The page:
Premier reports that a Libyan militia group had demanded a ransom, and some local media said the men’s families had paid about £2,600 for each of the hostages.
Pastor released from prison
Pastor Yousef Nadarkhani was one of three Christian converts set free from prison in February as part of a general amnesty for 10,000 inmates. The move marked the anniversary of Iran’s 1979 Islamic revolution.
“Their pardon hardly addresses the suffering that they endured”
Nadarkhani came to international attention in 2010 when he was sentenced to death for converting from Islam. This was later reduced to a prison sentence and then he was released in 2012.
However, in 2016 he was arrested again and sentenced to ten years for his work with house churches. In 2020 his sentence was reduced to six years, and now he is free again.
A Middle East Concern spokesperson told Morning Star News: “Their pardon hardly addresses the injustice of the original sentencing and suffering that the men and their families endured. But we are glad for their sakes that they are free and with their families again.”
Lord Alton remembers martyrs
by Chris Eyte
“Do you reject Christ?”
It was a stark choice given by the Isis jihadist to the West African man kneeling meekly on the Libyan beach. He was a Ghanaian, not Egyptian like his friends who were also kneeling beside him in orange boiler suits.
“Their God is my God.”
With those words, Matthew Ayariga was beheaded and his martyred soul went to Jesus Christ, alongside the 20 other men who prayed simply, “Lord Jesus Christ”, as they too were executed by Isis for their faith.
His martyred soul went to Jesus Christ
The story of the 21 martyrs who died on February 15 2015 must never be forgotten, says Lord David Alton, in a strongly worded commemoration article calling for the Church to do more for the 250 million believers facing persecution around the world.
“Matthew’s decision to stay with his brothers is an extraordinary expression of common humanity and an example of solidarity, sacrifice, and love,” said Lord Alton.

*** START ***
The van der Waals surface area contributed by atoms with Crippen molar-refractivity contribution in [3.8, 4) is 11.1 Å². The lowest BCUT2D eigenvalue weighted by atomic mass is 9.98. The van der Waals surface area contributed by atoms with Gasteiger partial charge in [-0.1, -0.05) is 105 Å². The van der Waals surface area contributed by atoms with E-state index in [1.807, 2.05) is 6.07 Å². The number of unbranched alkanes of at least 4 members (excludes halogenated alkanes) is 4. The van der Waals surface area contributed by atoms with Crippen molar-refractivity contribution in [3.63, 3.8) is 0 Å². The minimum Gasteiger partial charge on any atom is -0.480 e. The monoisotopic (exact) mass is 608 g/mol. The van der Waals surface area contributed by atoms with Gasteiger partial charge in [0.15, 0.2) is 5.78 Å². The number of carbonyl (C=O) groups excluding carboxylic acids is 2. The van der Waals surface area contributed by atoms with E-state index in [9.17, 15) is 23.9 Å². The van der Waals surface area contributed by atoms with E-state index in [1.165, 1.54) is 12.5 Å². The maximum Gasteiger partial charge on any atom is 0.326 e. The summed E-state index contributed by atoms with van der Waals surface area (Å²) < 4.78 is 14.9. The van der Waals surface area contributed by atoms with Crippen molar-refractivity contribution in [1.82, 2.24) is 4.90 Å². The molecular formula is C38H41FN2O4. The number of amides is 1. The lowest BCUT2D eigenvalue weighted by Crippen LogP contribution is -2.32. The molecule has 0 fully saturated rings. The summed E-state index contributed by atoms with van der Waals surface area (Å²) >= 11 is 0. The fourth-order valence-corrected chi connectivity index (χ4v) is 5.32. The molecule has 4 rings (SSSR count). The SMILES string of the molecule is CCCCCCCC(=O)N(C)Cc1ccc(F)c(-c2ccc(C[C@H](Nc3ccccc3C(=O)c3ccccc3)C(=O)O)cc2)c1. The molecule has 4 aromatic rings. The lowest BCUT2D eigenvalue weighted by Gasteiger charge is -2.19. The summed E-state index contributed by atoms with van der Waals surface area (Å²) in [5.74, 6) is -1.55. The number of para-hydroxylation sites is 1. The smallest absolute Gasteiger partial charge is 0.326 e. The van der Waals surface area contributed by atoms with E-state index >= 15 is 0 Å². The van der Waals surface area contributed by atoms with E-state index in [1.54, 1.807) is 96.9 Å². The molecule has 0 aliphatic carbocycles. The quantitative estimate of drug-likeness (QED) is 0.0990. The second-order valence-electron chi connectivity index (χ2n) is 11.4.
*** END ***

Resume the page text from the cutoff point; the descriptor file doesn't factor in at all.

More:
“His act of extraordinary solidarity shames so many of us when we consider our tepid response – often based on political expediency, institutional considerations, or trade and business – to the persecution which is experienced by religious and ethnic groups the world over – discrimination that morphs into persecution; then persecution which morphs into crimes against humanity; and then ultimately into the crime above all crimes, genocide.”
Lord Alton added that such an example of heroic bravery demands a better response from the wider Church, “even if it is only a pale imitation of the remarkable act of solidarity by Matthew Ayariga on that deadly beach in Libya in 2015.
Matthew’s act of extraordinary solidarity shames so many of us “When Matthew stood with his Coptic brothers, he did so in an uncommon, atypical, display of common humanity. Are we willing to do the same?”
Lord Alton has visited Egypt and more recently Iraq where he met members of ancient churches. He said that their “deep faith and gentle love and extraordinary dignity stand as a rebuke to those who persecute, defile, abduct, rape, and even murder them.”
The 21 martyrs were mostly migrant workers who were kidnapped from Sirte in Libya. The Islamic State published a video online on February 15 2015, showing the gruesome slaughter. A mass grave with the remains was later found in October 2018.
Matthew’s remains were transported to Egypt in September 2020 to be buried, alongside his fellow martyrs, in the church of the Martyrs of Faith in Al-Our.